This first week, I’ve chosen two – one for you to improve your leadership and management performance, the other for improving the performance of your employees – “6 Leadership Waeknesses and How To Fix Them” and “Self-Assessment : 5 Tips for Writing Your Performance Evaluation.”
Brian Tracy has said: “The greatest challenge you will ever face in life is the conquest of fear and the development of courage.” Are you one of those people riding through life fearful of taking your foot off the brake stopping you being and doing everything you want to be and do?Fear is the greatest obstacle to your success. It is epitomised by the words “I can’t”. “I can’t”, not because I am not able to, but because I fear to. When you contemplate something new or different, fear rises up in you. If you keep thinking about it, the fear consumes you and becomes overwhelming. “I can’t, I can’t” grips every part of your being so you switch off thinking about going into that new space, together with all its possibilities and opportunities. You go back into your comfort zone, as unchallenging as that might be.You probably fear one of two things – or maybe both. You fear failure or you fear rejection. They are the two greatest fears of us all and they often go hand in hand.Read More
So many people from CEOs to receptionists are riding through life with their foot on the brake too frightened to live the life they want, to seize the day and accelerate their career. They, themselves, are the biggest obstacle to their success, not their manager or their organisation, nor their circumstances. If this is you, here are 15 steps to take to create the professional future you really want.Read More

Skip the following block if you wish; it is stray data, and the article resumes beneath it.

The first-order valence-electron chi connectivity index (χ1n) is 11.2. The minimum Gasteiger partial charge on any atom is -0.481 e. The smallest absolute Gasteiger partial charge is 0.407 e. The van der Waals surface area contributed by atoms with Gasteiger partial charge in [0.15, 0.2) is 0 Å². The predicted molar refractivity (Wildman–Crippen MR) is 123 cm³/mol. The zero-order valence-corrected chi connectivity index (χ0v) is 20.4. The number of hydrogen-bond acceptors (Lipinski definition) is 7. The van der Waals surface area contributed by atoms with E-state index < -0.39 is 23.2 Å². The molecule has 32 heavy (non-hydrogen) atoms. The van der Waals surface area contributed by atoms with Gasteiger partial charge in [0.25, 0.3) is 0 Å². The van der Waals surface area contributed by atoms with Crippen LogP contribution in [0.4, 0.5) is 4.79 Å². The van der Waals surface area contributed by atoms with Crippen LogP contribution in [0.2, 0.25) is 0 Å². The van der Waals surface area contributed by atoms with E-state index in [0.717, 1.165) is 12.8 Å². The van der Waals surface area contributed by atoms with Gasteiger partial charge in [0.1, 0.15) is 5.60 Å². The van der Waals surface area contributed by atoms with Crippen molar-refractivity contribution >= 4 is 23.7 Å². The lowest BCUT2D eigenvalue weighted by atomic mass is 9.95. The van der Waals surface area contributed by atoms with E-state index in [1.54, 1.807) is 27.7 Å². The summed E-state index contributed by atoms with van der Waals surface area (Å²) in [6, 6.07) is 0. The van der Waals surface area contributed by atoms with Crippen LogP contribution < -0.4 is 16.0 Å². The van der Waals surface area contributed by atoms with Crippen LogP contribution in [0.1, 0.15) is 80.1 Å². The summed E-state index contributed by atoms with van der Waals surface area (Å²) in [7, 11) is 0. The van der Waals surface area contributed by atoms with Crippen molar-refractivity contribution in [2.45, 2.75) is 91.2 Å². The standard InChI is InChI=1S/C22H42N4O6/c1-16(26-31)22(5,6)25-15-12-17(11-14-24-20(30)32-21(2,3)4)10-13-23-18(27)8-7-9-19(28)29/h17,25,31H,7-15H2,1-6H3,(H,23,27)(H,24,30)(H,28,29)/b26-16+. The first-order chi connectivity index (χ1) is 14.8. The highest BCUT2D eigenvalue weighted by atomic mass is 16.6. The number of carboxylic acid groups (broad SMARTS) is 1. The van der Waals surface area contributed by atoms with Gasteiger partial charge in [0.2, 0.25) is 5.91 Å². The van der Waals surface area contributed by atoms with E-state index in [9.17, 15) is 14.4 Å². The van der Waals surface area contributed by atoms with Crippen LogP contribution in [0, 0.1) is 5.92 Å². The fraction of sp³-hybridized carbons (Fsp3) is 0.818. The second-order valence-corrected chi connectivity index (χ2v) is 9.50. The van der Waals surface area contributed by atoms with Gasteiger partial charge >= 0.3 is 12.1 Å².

Stress is an inevitable part of our lives today. We all believe it is bad for us and we want to be able to manage it so that it doesn’t create chronic health problems for us. However health psychologist, Kelly McGonigal, in her 15 minute TED talk is turning that belief on its head. She wants us to make stress our friend and uses scientific research to prove that mindset plays a big part in how we view stress and its impact on our lives for better or for worse. Watch her TED video here.Read More